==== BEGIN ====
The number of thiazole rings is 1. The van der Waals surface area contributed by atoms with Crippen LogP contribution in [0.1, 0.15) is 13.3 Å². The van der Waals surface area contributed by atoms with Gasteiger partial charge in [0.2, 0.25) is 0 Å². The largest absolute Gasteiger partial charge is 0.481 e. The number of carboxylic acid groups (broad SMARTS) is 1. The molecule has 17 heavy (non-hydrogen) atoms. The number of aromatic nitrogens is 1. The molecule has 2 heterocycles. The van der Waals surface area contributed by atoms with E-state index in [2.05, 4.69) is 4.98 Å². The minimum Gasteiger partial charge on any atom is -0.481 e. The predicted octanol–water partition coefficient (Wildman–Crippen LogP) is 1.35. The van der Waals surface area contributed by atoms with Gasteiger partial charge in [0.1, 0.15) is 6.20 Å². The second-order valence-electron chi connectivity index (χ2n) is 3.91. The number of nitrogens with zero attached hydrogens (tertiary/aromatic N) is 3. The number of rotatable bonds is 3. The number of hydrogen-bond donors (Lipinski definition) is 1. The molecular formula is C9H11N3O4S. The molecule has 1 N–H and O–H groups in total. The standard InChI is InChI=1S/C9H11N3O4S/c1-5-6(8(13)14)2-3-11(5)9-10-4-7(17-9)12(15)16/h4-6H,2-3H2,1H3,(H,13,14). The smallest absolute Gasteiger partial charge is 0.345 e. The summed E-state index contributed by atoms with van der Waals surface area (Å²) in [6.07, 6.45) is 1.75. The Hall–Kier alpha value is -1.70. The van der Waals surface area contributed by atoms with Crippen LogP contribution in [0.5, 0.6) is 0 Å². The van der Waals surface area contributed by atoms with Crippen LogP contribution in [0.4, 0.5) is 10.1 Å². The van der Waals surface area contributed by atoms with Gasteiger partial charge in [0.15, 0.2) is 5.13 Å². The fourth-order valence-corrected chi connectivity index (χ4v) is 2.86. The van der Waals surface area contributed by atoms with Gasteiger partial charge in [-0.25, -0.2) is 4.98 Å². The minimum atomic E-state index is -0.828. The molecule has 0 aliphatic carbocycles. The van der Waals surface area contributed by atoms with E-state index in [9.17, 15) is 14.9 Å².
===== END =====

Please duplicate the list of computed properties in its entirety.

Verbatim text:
The number of thiazole rings is 1. The van der Waals surface area contributed by atoms with Crippen LogP contribution in [0.1, 0.15) is 13.3 Å². The van der Waals surface area contributed by atoms with Gasteiger partial charge in [0.2, 0.25) is 0 Å². The largest absolute Gasteiger partial charge is 0.481 e. The number of carboxylic acid groups (broad SMARTS) is 1. The molecule has 17 heavy (non-hydrogen) atoms. The number of aromatic nitrogens is 1. The molecule has 2 heterocycles. The van der Waals surface area contributed by atoms with E-state index in [2.05, 4.69) is 4.98 Å². The minimum Gasteiger partial charge on any atom is -0.481 e. The predicted octanol–water partition coefficient (Wildman–Crippen LogP) is 1.35. The van der Waals surface area contributed by atoms with Gasteiger partial charge in [0.1, 0.15) is 6.20 Å². The second-order valence-electron chi connectivity index (χ2n) is 3.91. The number of nitrogens with zero attached hydrogens (tertiary/aromatic N) is 3. The number of rotatable bonds is 3. The number of hydrogen-bond donors (Lipinski definition) is 1. The molecular formula is C9H11N3O4S. The molecule has 1 N–H and O–H groups in total. The standard InChI is InChI=1S/C9H11N3O4S/c1-5-6(8(13)14)2-3-11(5)9-10-4-7(17-9)12(15)16/h4-6H,2-3H2,1H3,(H,13,14). The smallest absolute Gasteiger partial charge is 0.345 e. The summed E-state index contributed by atoms with van der Waals surface area (Å²) in [6.07, 6.45) is 1.75. The Hall–Kier alpha value is -1.70. The van der Waals surface area contributed by atoms with Crippen LogP contribution in [0.5, 0.6) is 0 Å². The van der Waals surface area contributed by atoms with Crippen LogP contribution in [0.4, 0.5) is 10.1 Å². The van der Waals surface area contributed by atoms with Gasteiger partial charge in [0.15, 0.2) is 5.13 Å². The fourth-order valence-corrected chi connectivity index (χ4v) is 2.86. The van der Waals surface area contributed by atoms with Gasteiger partial charge in [-0.25, -0.2) is 4.98 Å². The minimum atomic E-state index is -0.828. The molecule has 0 aliphatic carbocycles. The van der Waals surface area contributed by atoms with E-state index in [9.17, 15) is 14.9 Å².